Today I’m speaking with Rick from  Fifty_11 media. Rick is a former paramedic turned graphic artist. He founded 50 11 after his retirement from the EMS world. Fifty_11’s mission statement is as follows….

“Fifty_11 is a brand that stands up and stands out for those who suffer from PTSD every day. We see you and we’re here to let you know, you are not alone. Our goal is to bring the conversations about PTSD to the light and show that you don’t have to suffer in silence. Too many of us are lost because of the stigma and shame that society is attached to mental health in this country. And it’s time to end it. ……”


Stack: Welcome to episode 53 of the things we all carry today. I’m speaking with Rick from 50 11 media. Rick is a former paramedic turned graphic artist. He founded 50 11 after his retirement from the EMS world. 50 Eleven’s mission statement is as follows.

50 11 is a brand that stands up and stands out for those who suffer from PTSD every day. We see you and we’re here to let you know, you are not alone. Our goal is to bring the conversations about PTSD to the light and show that you don’t have to suffer in silence. Too many of us are lost because of the stigma and shame that society is attached to mental health in this country. And it’s time to end it.

50 11 is meant to be more than a brand or a cool design. It’s meant to help start hard conversations and build a community around supporting each other. Being the example of the world needs. 50 11 is for everyone. If you live through something traumatic than we are for you, I’ve heard too many times. I can’t have PTSD. I was never in the military, which is not true. PTSD can and does affect anyone.

PTSD knows no age, sex, race, or profession. And it’s time we talked about it.

A quick reminder to help us build a community which not only recognizes, but support each other through the struggles and recovery. Reach out through Instagram at the things we all carry. Or email my story@thethingsweallcarry.com offer support and share your story. Please remember to leave a review on iTunes and give a shout out to any first responder, you know, love or care about y’all enjoy the show.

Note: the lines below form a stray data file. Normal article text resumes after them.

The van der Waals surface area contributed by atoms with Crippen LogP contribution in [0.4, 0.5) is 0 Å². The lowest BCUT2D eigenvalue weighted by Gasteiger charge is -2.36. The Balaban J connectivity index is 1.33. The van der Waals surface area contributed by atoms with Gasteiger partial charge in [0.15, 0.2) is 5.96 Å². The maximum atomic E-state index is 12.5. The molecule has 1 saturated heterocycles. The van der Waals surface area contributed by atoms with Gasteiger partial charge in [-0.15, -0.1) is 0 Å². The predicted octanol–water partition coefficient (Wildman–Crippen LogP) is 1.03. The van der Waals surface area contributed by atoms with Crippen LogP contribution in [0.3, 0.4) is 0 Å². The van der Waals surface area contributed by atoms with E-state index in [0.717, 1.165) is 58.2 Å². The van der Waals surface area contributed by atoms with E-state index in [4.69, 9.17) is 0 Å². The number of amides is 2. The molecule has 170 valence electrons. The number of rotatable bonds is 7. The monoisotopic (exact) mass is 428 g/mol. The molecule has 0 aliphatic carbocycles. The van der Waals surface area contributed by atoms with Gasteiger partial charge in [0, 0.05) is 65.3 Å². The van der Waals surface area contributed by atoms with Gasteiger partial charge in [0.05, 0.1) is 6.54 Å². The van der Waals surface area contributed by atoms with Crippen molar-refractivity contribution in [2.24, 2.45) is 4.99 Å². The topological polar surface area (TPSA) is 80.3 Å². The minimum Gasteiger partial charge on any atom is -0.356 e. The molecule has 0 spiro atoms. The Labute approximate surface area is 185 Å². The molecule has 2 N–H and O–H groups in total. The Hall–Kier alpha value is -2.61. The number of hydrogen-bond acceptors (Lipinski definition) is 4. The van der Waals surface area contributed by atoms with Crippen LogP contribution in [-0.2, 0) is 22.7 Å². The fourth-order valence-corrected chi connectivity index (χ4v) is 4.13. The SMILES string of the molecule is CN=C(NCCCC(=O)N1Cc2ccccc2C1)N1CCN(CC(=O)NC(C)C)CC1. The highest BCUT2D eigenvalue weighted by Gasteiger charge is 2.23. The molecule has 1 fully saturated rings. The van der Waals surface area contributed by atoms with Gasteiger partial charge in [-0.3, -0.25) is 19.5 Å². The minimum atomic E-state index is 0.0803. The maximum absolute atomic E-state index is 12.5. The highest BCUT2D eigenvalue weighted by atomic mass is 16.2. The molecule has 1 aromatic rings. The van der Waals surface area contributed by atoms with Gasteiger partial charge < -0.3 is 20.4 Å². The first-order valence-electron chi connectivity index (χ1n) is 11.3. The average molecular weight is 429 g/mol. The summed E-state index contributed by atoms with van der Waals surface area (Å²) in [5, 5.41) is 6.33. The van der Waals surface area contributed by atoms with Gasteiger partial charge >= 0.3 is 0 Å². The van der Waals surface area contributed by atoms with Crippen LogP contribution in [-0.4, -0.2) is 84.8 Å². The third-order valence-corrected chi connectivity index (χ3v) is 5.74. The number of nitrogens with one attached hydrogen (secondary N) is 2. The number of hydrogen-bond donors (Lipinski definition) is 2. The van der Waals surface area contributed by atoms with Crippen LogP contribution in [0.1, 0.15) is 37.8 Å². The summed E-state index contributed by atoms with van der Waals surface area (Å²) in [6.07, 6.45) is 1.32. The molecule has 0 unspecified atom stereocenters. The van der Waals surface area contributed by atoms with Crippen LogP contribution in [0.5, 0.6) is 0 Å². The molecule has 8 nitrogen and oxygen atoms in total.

Welcome to the show, Rick.

Rick: Hey lemme just, I just wanna start off by saying thank you so much for having me.

I was referenced, I was told to send you my story and I’m glad that I did, and thank you for having

Stack: me. Oh, thanks for reaching out. And we spoke the, I don’t know, what was it about a week ago now when we spoke and I got the, the bare bones version of your story. And so what I’m gonna do is just give you your chance to expand on that for the audience.

So if you want to tell us a little bit about where you are now and where do we find you today and what was childhood like for. .

Rick: So just a little bit about me. Currently I was a re, I’m a retired paramedic. I retired in 2019. After breaking both of my legs, as well as ruptured both of my MCLs. And with that, it just never, it never healed back to a place where I felt comfortable, like I would be able to fully do the job. So I didn’t, I felt like I, there, there was a possibility that I had limitations that could ultimately result in somebody.

because of those limitations. So I made, I took it upon myself to, to not return to e m s after that, which was a really hard decision, but it was one that I was really grateful for because it has led to just an unimaginable quality of life for me.

Stack: Where

Rick: did you grow up?

I grew up in Louisville, Kentucky, but I’ve lived quite a few different places. But growing up I was diagnosed with ADHD in 1991. and at that time it was basically like you have a D H D, just put ’em with the slow kids, .

Stack: So what, they just didn’t know what to do with you?

Yeah. They just didn’t, and they didn’t have the resources to handle that.

Rick: Yeah and I, it was. If I’m understanding, it was very early on cuz it was my, I think it was my first grade teacher. I went to a Catholic school for the first couple of years of school and she had said something to my mom and my mom went out and just researched it and was like, oh my God.

Absolutely got me into therapy. Got me on medication. But all of those components didn’t matter when it came to. How I was being taught or how I was being forced to learn so hold on.

Stack: So what did they ultimately you say you, you ended up in, as you said, quote unquote slow class. So how does that resolve itself? Do you stay there or do they find a way to, to deal with what you brought to the table and was it through medication?

Was it through some sort of therapies? What was it?

Rick: So I, like I said, I went to counseling and that was more so it was initiated through me having adhd, but then it was continued on due to different events that I experienced throughout life. Just aside from the d h D, my home life, my father was, also mentally ill, and this is a lot of things that I didn’t come to the understanding of until here recently, in the past two years after, digging into who I was and why I was that way.